If you’ve ever searched a hospital job board for an ICU nurse job description, you’ll likely find something very different than what the job actually entails. Guest Blogger Courtney shares with us the dirt on what being an ICU nurse is a really like.
Have you ever thought about doing critical care nursing? Or wondered what it is actually like? There’s a big difference between the television drama version and the real life hospital version. On the television, the ICU is full of doctors constantly coding patients and then the patients thanking them as soon as their heartbeat comes back. Is this what the ICU is really like?
A More Accurate ICU Nurse Job Description
I do think that the real ICU nurse is different from what the general public often thinks it is. Some nights are busy and chaotic if you have an unstable patient, but many nights are simply full of tasks to be completed. A stable (but critical) patient requires a lot of attention! Even for these patients, you get to be a person of many talents.
Many of the patients are considered to be “total care” patients, meaning that we do everything for them! I remember one patient that came into the ICU in respiratory distress. Within two hours she had an endotracheal tube (to breath for her), urinary catheter (to drain her urine), a central line (to infuse multiple medications), an orogastric tube (to decompress her stomach), a rectal tube (to drain her stool), and an esophageal temperature probe (to monitor her core body temperature). Talk about total care!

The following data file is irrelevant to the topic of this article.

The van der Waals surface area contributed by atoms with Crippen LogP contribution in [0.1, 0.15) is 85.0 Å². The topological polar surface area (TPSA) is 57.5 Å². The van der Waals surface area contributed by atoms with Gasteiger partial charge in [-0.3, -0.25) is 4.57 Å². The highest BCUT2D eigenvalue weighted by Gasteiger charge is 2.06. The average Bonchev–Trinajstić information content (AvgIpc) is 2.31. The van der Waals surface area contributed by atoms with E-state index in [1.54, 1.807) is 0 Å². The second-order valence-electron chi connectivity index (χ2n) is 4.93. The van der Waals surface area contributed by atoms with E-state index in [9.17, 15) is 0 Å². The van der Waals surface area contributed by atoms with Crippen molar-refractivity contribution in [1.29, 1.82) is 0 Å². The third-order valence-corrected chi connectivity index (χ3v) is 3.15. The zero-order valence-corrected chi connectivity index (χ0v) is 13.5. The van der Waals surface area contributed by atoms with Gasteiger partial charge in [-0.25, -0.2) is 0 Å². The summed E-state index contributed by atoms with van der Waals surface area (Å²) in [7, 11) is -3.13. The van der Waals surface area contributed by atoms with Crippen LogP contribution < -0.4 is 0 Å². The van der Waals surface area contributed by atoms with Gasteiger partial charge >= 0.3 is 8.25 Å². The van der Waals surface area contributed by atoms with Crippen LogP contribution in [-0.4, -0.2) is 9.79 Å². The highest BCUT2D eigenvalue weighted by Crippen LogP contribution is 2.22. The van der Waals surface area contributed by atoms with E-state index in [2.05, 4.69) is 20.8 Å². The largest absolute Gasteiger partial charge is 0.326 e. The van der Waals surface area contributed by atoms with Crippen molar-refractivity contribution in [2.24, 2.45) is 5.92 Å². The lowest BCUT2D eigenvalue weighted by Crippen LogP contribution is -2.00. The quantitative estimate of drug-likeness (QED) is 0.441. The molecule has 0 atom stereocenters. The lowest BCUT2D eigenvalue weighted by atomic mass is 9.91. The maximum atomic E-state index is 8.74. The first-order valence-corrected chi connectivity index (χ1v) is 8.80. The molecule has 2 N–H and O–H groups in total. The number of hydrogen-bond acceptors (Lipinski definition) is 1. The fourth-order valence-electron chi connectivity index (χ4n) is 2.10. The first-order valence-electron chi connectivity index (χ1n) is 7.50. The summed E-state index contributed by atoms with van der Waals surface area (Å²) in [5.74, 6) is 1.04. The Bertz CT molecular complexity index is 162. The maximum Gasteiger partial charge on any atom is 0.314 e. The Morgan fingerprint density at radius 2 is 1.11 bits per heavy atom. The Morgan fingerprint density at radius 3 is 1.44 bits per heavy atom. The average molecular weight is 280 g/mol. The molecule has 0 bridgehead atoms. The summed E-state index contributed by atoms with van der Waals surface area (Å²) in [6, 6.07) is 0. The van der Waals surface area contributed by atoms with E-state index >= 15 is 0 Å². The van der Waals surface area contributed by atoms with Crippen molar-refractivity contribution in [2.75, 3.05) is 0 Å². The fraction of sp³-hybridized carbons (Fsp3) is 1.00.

Patients on ventilators are repositioned in bed every two hours, have their mouth cleaned every four hours, and are bathed by the nursing staff at least once per day. It is such a great service to be able to provide to these patients. They literally can do nothing on their own. You get to be their personal “beautician” in a way!
When it comes to end of life care, the patient’s family is just as much a part of your care as your patient. This is often the worst experience of their lives. They will be losing their loved one. I was participating in a code just the other day, and there was one nurse who (without saying a word) seemed to designate herself to emotionally supporting the family as the code progressed. As a nurse, you need to be a shoulder to cry on, someone to talk through things with, or even the person to give the family space to grieve.
The end of life talk is often started by a bedside nurse. Knowing how to bring up these topics and be sensitive to the family is of utmost importance in these situations. Families will ask many difficult questions and need someone to process the answers with. I have found that it is often in the quiet moments (not when the doctor is “having the talk”) when family start asking the heart-wrenching questions.